Peacetime innovation following WWII led to continued development of the rocket engine and made it the driving force behind the space race of the 1950’s and 1960’s. The first successful orbital launch came from the Soviet unmanned Sputnik 1 in 1957. The early Soviet success spurred on the development of the American space program. In 1961 Soviet cosmonaut Yuri Gagarin became the first human to orbit the globe, a feat that marked the beginning of a new era in space exploration.

As rocket technology progressed, the amount of unmanned objects in earth orbit rapidly proliferated. The same nations that led space exploration efforts were simultaneously leading the development of weaponized rockets for use on earth. As such, fears began to grow that the inevitable end of these pursuits was the proliferation of weapons to be used from, and in, space. The United States emerged as a leader in the efforts to ban weapons from space, pointing to the Antarctic Treaty as a good model to apply to international space exploration and development.

outer_space_treaty

Hon. Anatoly Dobrynin (Amb. USSR), Sir Patrick Dean (Amb. United Kingdom), Sec. Dean Rusk, and President Lyndon B. Johnson

The first treaty applicable to space exploration was the Test Ban Treaty, signed in 1963 with the Soviet Union, the United Kingdom, and the United States as the original parties. The Test Ban Treaty limited the test detonation of nuclear weapons to underground and included outer space as an area in which nuclear testing was banned. Though the Test Ban Treaty was an important first step in preserving the security of outer space, in 1966 the United States and the USSR proposed a treaty to ensure that space was treated as a frontier of only peaceful exploration.

After consideration by a UN subcommittee, the UN General Assembly agreed on a text for the treaty. The official name of the treaty is the “Treaty on Principles Governing the Activities of States in the Exploration and Use of Outer Space, including the Moon and Other Celestial Bodies.” The final version of the treaty was opened for signing by the three depository governments on 27 February 1967. On that same day, representatives of the United Kingdom, the United States, and the USSR completed their official signing of the treaty. The signatories for their respective states were: the Hon. Anatoly Dobrynin (Ambassador USSR), Sir Patrick Dean (Ambassador United Kingdom), and Sec. Dean Rusk and President Lyndon B. Johnson of the United States. The treaty was officially enforced on 10 October 1967. As of May 2013, 102 nations are party to the treaty, while an additional 27 nations have signed the treaty without completing their ratification.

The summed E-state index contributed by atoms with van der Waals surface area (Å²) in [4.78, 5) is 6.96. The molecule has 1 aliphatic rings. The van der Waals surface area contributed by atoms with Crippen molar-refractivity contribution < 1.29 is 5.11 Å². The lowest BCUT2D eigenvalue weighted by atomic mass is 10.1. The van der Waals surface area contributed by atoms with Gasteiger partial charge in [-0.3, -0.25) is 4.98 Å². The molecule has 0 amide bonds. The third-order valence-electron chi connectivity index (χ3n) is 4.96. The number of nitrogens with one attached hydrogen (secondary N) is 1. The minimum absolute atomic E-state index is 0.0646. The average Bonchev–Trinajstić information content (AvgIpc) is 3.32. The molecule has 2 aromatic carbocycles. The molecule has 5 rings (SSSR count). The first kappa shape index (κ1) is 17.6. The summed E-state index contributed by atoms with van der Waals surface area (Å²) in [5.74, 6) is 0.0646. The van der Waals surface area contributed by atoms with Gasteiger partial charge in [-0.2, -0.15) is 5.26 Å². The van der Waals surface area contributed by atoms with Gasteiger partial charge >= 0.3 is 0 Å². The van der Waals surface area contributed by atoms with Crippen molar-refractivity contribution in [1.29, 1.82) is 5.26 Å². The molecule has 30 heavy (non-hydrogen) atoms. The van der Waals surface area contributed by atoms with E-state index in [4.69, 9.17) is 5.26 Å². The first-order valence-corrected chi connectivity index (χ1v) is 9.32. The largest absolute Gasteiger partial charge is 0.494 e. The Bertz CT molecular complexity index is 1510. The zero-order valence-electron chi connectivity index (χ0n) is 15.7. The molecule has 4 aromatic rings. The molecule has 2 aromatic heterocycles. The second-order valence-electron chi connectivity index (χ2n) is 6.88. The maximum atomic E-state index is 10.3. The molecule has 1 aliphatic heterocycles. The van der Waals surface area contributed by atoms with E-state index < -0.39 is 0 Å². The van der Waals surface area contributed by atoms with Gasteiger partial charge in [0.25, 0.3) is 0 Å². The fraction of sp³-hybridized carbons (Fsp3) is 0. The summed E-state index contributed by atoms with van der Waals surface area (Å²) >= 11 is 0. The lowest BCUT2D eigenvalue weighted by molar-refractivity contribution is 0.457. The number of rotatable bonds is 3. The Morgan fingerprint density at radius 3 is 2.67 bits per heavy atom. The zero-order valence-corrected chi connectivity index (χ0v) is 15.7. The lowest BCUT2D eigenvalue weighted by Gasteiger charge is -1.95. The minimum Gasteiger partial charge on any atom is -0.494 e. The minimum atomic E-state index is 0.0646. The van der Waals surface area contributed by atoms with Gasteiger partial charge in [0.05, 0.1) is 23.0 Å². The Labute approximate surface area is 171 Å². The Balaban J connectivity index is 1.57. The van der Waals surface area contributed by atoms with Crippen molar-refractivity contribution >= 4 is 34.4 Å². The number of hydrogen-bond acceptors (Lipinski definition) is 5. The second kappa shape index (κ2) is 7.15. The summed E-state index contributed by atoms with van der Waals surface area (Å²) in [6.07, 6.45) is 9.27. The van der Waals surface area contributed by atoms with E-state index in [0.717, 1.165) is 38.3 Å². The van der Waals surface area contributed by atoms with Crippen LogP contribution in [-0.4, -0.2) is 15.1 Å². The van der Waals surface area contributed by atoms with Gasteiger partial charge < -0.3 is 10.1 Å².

The Outer Space Treaty is the foundational document of international space law and provides the basic framework for such a law to develop in the future. The basic principles outlined in the treaty as listed on the website of the United Nations Office for Outer Space Affairs are as follows:

  • The exploration and use of outer space shall be carried out for the benefit and in the interests of all countries and shall be the province of all mankind;
  • Outer space shall be free for exploration and use by all States;
  • Outer space is not subject to national appropriation by claim of sovereignty, by means of use or occupation, or by any other means;
  • States shall not place nuclear weapons or other weapons of mass destruction in orbit or on celestial bodies or station them in outer space in any other manner;
  • The Moon and other celestial bodies shall be used exclusively for peaceful purposes;
  • Astronauts shall be regarded as the envoys of mankind;
  • States shall be responsible for national space activities whether carried out by governmental or non-governmental entities;
  • States shall be liable for damage caused by their space objects; and
  • States shall avoid harmful contamination of space and celestial bodies.